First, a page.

We have been writing about Donald Trump’s highly questionable claims to being highly charitable since 2011—see here and here—and now that he’s the GOP’s presumptive nominee, one would imagine the benefits of laying to rest longstanding concerns. But in fact the picture seems to have worsened of late, with recent examinations of his much-publicized veterans fundraiser and the suggestion of improper payments from his foundation. Any hopes we might have had about further clarifying Trump’s real levels of philanthropic behavior, which he says is done mostly from his personal checkbook, have been dashed for now with his announcement that he will not release his tax returns before the election.
Justin Wolfers, a professor of economics and public policy at the University of Michigan writes in the New York Times that the act of not disclosing ones tax returns is a “trust me” provocation—an invitation to buy a pig in a poke. He says, “The problem for Mr. Trump is that the voters don’t know if he’s Honest Donald or some other Donald. But Mr. Trump knows. If he’s Honest Donald, he’ll release his tax returns to make sure that voters know that he’s neither dodgy nor deplorable. And if he’s dodgy, he will release his returns so that we know he’s not deplorable. Only Deplorable Donald—the worst possible Trump—has no incentive to disclose.”
Wolfers suspects this might turn potential supporters away.
You actually use this logic every day to make sure you don’t get ripped off. If I were offering to sell you a used car, and refused to let you take it for a test drive, what would you infer? It must be a dud, unable to even start. After all, even if it ran poorly, you would let me drive it, at least to reassure me that it actually does run.
Likewise, you wouldn’t buy stock in a company that refused to show you their books.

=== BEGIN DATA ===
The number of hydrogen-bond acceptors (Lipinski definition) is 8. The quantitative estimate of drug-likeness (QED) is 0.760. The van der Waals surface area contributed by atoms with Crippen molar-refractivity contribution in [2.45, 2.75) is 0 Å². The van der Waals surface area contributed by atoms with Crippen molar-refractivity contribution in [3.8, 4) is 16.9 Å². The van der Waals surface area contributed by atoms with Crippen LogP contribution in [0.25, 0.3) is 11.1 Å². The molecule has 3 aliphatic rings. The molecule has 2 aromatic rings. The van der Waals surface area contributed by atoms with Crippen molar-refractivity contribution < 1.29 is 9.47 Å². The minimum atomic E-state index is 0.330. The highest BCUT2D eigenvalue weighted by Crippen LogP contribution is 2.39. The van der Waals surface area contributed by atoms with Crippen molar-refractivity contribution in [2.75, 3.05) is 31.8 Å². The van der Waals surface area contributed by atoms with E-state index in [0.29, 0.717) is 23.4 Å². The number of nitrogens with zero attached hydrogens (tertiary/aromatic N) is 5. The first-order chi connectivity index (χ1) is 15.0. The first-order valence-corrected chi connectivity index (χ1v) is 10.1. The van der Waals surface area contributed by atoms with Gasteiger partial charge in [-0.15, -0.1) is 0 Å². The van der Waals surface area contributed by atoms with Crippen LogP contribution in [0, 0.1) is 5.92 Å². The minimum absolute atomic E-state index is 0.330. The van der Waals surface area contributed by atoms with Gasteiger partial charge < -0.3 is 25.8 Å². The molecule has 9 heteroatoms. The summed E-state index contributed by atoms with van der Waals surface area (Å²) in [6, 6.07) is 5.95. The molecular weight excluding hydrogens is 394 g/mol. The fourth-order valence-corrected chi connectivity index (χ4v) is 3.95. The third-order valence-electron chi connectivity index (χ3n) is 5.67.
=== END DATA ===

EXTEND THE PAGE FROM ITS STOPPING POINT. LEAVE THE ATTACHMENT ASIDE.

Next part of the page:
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This same idea is why you demand the right to inspect a good before you buy it, or if it’s in a box, you demand the right to return it if it turns out to be a dud. You can’t return presidents, which is why voters have traditionally demanded the right to inspect them first.
While they may not show a complete picture of the man, Trump’s tax returns would reveal some important facts. For example, what percentage of his income and his wealth goes to taxes? Does Trump pay any taxes at all? How much money does he appear to be making, as compared to the $10 billion he has claimed? And, finally, is Trump really the ardent philanthropist he makes himself out to be—or, as we have previously suggested may be the case, has he given almost none of his own money away?
Let’s talk first about the issue of taxes—which, after all, is a major indicator of someone’s approach to personal civic responsibility. In other words, does Trump freeload off the taxes of working people who live far more humble lives? Nancy Benac writes for the Associated Press that Trump boasts, “Nobody knows more about taxes than I do—maybe in the history of the world.” Nevertheless, he also says that he tries to pay “as little as possible.” David Cay Johnston, author of Temples of Chance, reported that Trump did report negative income early in his career. He writes that Trump made $118,530 in 1977 and paid $42,386 in taxes, but in 1978, he reported negative income of $406,379, which left him owing nothing. In 1979, he reported negative income of $3.4 million and, again, paid no taxes. One wonders how he paid his rent. For his own part, Trump has been quoted as saying only a “really stupid person is paying a lot of taxes.”
But the other revelation in his tax returns might be the extent and the recipients of his charitable giving. Trump has insisted that when he gives he mostly does not use his foundation as a vehicle. His foundation, as we have written previously, appears to be almost nonexistent and badly managed besides, but he has never revealed to whom or how much he donates outside of his foundation, and the itemized charitable donations on his tax returns would reveal that.
But everyone has speculations about what Trump may be hiding philanthropically. Ted Cruz has charged that Trump could be hiding donations to “liberal groups like Planned Parenthood,” but based on what we have seen to date, we would guess that whatever the real story about his philanthropic life is, it’s likely far from the portrait of the “ardent philanthropist” that his campaign portrayed.—Ruth McCambridge